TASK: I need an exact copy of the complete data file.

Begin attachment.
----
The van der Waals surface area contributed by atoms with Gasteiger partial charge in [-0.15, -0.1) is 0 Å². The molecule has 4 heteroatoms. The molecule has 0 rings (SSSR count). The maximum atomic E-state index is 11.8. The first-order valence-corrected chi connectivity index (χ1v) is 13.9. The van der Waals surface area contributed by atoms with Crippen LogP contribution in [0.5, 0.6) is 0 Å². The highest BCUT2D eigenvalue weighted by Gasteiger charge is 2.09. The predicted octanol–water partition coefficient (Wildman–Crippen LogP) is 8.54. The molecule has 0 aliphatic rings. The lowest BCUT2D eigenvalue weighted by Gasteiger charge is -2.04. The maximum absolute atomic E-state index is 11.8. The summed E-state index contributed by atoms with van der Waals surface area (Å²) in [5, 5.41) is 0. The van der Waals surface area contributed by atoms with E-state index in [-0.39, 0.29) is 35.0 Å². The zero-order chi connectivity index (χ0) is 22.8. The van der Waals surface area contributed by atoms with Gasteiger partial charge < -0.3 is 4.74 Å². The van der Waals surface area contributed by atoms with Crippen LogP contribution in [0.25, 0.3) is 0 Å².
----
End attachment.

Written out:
The van der Waals surface area contributed by atoms with Gasteiger partial charge in [-0.15, -0.1) is 0 Å². The molecule has 4 heteroatoms. The molecule has 0 rings (SSSR count). The maximum atomic E-state index is 11.8. The first-order valence-corrected chi connectivity index (χ1v) is 13.9. The van der Waals surface area contributed by atoms with Crippen LogP contribution in [0.5, 0.6) is 0 Å². The highest BCUT2D eigenvalue weighted by Gasteiger charge is 2.09. The predicted octanol–water partition coefficient (Wildman–Crippen LogP) is 8.54. The molecule has 0 aliphatic rings. The lowest BCUT2D eigenvalue weighted by Gasteiger charge is -2.04. The maximum absolute atomic E-state index is 11.8. The summed E-state index contributed by atoms with van der Waals surface area (Å²) in [5, 5.41) is 0. The van der Waals surface area contributed by atoms with E-state index in [-0.39, 0.29) is 35.0 Å². The zero-order chi connectivity index (χ0) is 22.8. The van der Waals surface area contributed by atoms with Gasteiger partial charge < -0.3 is 4.74 Å². The van der Waals surface area contributed by atoms with Crippen LogP contribution in [0.25, 0.3) is 0 Å².